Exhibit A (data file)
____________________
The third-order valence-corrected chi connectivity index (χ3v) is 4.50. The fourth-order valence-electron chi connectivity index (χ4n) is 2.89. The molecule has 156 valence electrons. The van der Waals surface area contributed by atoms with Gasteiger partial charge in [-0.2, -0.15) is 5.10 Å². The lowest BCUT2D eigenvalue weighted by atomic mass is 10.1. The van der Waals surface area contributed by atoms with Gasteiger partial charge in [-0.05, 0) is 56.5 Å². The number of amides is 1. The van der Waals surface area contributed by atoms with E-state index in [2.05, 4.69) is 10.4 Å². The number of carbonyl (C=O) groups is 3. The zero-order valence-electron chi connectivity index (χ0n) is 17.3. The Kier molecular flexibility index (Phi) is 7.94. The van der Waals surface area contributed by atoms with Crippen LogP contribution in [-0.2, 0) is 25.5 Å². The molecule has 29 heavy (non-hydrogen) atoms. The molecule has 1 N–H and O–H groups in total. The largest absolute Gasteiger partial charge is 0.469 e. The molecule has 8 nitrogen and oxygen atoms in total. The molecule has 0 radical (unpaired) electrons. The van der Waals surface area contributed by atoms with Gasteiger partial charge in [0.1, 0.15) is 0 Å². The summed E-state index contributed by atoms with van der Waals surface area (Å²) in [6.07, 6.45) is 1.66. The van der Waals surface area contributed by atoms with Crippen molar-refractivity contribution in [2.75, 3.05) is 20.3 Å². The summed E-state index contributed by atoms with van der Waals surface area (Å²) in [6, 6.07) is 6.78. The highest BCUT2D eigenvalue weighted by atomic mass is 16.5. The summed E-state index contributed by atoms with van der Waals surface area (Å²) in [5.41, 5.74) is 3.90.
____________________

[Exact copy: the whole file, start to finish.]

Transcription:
The third-order valence-corrected chi connectivity index (χ3v) is 4.50. The fourth-order valence-electron chi connectivity index (χ4n) is 2.89. The molecule has 156 valence electrons. The van der Waals surface area contributed by atoms with Gasteiger partial charge in [-0.2, -0.15) is 5.10 Å². The lowest BCUT2D eigenvalue weighted by atomic mass is 10.1. The van der Waals surface area contributed by atoms with Gasteiger partial charge in [-0.05, 0) is 56.5 Å². The number of amides is 1. The van der Waals surface area contributed by atoms with E-state index in [2.05, 4.69) is 10.4 Å². The number of carbonyl (C=O) groups is 3. The zero-order valence-electron chi connectivity index (χ0n) is 17.3. The Kier molecular flexibility index (Phi) is 7.94. The van der Waals surface area contributed by atoms with Crippen LogP contribution in [-0.2, 0) is 25.5 Å². The molecule has 29 heavy (non-hydrogen) atoms. The molecule has 1 N–H and O–H groups in total. The largest absolute Gasteiger partial charge is 0.469 e. The molecule has 8 nitrogen and oxygen atoms in total. The molecule has 0 radical (unpaired) electrons. The van der Waals surface area contributed by atoms with Gasteiger partial charge in [0.1, 0.15) is 0 Å². The summed E-state index contributed by atoms with van der Waals surface area (Å²) in [6.07, 6.45) is 1.66. The van der Waals surface area contributed by atoms with Crippen molar-refractivity contribution in [2.75, 3.05) is 20.3 Å². The summed E-state index contributed by atoms with van der Waals surface area (Å²) in [6, 6.07) is 6.78. The highest BCUT2D eigenvalue weighted by atomic mass is 16.5. The summed E-state index contributed by atoms with van der Waals surface area (Å²) in [5.41, 5.74) is 3.90.